Uncertainty-aware visually-attentive navigation using deep neural networks

Huan Nguyen*, Rasmus Andersen, Evangelos Boukas, Kostas Alexis

*Corresponding author for this work

Research output: Contribution to journalJournal articleResearchpeer-review

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Autonomous navigation and information gathering in challenging environments are demanding since the robot’s sensors may be susceptible to non-negligible noise, its localization and mapping may be subject to significant uncertainty and drift, and performing collision-checking or evaluating utility functions using a map often requires high computational costs. We propose a learning-based method to efficiently tackle this problem without relying on a map of the environment or the robot’s position. Our method utilizes a Collision Prediction Network (CPN) for predicting the collision scores of a set of action sequences, and an Information gain Prediction Network (IPN) for estimating their associated information gain. Both networks assume access to a) the depth image (CPN) or the depth image and the detection mask from any visual method (IPN), b) the robot’s partial state (including its linear velocities, z-axis angular velocity, and roll/pitch angles), and c) a library of action sequences. Specifically, the CPN accounts for the estimation uncertainty of the robot’s partial state and the neural network’s epistemic uncertainty by using the Unscented Transform and an ensemble of neural networks. The outputs of the networks are combined with a goal vector to identify the next-best-action sequence. Simulation studies demonstrate the method’s robustness against noisy robot velocity estimates and depth images, alongside its advantages compared to state-of-the-art methods and baselines in (visually-attentive) navigation tasks. Lastly, multiple real-world experiments are presented, including safe flights at 2.5 m/s in a cluttered corridor, and missions inside a dense forest alongside visually-attentive navigation in industrial and university buildings.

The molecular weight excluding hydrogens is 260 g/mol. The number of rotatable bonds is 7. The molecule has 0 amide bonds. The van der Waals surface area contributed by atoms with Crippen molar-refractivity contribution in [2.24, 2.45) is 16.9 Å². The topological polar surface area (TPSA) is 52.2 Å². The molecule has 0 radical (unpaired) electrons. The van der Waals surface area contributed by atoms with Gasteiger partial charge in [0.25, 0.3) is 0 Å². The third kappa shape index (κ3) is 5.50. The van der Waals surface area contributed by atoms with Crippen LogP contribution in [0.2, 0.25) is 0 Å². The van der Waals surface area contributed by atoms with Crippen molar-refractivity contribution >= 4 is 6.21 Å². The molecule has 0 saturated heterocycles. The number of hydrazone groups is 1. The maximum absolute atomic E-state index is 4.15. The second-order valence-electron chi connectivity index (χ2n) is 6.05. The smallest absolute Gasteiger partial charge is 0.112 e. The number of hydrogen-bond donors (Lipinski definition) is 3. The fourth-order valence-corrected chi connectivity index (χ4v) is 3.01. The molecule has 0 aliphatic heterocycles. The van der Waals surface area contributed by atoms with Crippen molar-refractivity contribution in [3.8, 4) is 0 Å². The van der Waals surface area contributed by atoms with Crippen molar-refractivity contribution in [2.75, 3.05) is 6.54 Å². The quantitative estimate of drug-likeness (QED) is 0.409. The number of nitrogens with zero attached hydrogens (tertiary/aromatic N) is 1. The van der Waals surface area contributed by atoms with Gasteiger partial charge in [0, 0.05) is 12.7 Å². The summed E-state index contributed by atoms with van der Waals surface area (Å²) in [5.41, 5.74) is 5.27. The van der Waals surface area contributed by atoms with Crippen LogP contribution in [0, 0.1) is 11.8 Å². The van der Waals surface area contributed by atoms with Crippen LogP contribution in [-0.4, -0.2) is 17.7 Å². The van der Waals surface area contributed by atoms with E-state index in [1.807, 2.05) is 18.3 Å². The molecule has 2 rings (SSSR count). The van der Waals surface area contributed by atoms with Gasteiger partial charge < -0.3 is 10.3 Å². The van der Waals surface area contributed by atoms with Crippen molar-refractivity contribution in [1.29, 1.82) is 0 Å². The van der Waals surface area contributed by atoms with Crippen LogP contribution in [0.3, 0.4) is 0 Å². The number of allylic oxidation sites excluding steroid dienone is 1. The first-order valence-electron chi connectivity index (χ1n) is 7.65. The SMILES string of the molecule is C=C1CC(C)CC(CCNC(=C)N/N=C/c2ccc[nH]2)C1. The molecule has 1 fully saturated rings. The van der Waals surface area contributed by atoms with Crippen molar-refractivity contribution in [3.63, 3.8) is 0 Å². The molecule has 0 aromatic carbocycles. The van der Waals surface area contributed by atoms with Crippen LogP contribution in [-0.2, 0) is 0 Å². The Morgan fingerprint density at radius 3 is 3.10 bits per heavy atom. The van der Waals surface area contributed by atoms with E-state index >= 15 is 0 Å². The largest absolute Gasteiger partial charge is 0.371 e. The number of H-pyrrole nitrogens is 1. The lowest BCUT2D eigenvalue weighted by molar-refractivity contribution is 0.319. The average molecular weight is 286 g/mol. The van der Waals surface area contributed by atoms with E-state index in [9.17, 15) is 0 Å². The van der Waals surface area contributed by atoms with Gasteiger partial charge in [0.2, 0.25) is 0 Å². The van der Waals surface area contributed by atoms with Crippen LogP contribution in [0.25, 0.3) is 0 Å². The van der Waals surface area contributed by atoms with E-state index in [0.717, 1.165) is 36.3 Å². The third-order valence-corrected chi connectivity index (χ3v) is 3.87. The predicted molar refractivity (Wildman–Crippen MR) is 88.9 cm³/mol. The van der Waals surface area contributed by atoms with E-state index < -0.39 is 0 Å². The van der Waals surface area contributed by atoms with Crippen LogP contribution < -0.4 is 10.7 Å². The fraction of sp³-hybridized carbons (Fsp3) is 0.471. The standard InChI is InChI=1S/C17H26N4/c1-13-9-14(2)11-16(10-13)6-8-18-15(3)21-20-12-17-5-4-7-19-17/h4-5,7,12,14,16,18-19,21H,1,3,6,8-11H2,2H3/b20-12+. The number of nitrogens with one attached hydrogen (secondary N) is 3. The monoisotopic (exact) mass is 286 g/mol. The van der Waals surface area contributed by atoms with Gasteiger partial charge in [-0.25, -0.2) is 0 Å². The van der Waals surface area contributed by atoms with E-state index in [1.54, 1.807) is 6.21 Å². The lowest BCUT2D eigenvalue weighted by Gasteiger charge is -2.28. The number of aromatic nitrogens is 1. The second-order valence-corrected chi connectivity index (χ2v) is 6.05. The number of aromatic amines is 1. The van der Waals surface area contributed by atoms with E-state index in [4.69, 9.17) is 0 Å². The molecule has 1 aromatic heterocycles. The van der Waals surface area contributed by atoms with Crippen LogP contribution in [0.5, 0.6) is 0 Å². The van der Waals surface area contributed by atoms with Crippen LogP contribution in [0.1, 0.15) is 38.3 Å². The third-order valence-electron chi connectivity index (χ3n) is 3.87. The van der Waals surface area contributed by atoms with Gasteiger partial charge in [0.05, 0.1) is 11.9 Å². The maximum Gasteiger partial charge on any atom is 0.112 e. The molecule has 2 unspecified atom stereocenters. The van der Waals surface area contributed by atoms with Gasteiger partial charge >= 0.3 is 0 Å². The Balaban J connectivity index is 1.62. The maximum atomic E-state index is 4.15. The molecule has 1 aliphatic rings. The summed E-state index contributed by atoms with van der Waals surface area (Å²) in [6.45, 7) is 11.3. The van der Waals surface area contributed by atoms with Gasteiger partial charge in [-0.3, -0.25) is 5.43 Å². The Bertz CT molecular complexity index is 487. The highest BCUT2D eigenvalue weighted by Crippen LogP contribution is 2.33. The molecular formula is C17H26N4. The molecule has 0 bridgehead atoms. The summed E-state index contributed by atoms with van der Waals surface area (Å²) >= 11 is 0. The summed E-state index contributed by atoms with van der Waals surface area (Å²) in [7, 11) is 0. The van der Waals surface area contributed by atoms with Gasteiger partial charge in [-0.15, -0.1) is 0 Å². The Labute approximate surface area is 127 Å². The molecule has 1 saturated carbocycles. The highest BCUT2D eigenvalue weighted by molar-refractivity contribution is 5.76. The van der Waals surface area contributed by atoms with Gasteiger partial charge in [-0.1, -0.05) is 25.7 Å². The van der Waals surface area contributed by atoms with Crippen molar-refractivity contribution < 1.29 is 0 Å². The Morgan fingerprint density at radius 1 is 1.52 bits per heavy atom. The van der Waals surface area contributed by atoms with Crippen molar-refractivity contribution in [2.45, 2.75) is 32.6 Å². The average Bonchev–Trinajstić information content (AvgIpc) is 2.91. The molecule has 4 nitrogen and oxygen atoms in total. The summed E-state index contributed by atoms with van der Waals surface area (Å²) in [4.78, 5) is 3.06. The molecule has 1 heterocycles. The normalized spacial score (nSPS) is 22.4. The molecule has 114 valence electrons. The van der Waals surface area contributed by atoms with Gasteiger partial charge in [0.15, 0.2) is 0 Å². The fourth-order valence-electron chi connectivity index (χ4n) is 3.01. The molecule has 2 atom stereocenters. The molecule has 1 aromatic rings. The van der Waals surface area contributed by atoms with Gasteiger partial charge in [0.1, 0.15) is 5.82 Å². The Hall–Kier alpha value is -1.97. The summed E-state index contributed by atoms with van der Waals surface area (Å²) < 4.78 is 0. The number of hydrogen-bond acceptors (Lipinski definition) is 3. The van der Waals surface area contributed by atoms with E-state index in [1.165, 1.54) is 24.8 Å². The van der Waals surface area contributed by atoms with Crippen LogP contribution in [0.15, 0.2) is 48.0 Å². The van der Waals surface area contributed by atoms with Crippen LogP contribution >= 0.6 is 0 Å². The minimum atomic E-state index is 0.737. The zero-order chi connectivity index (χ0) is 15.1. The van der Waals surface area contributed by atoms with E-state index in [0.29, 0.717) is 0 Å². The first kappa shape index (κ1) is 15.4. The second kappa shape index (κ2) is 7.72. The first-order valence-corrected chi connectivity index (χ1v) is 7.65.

Original languageEnglish
JournalInternational Journal of Robotics Research
Number of pages33
Publication statusAccepted/In press - 2024


  • Aerial robots
  • Autonomous navigation
  • Deep neural networks
  • Uncertainty-aware navigation
  • Visually-attentive navigation


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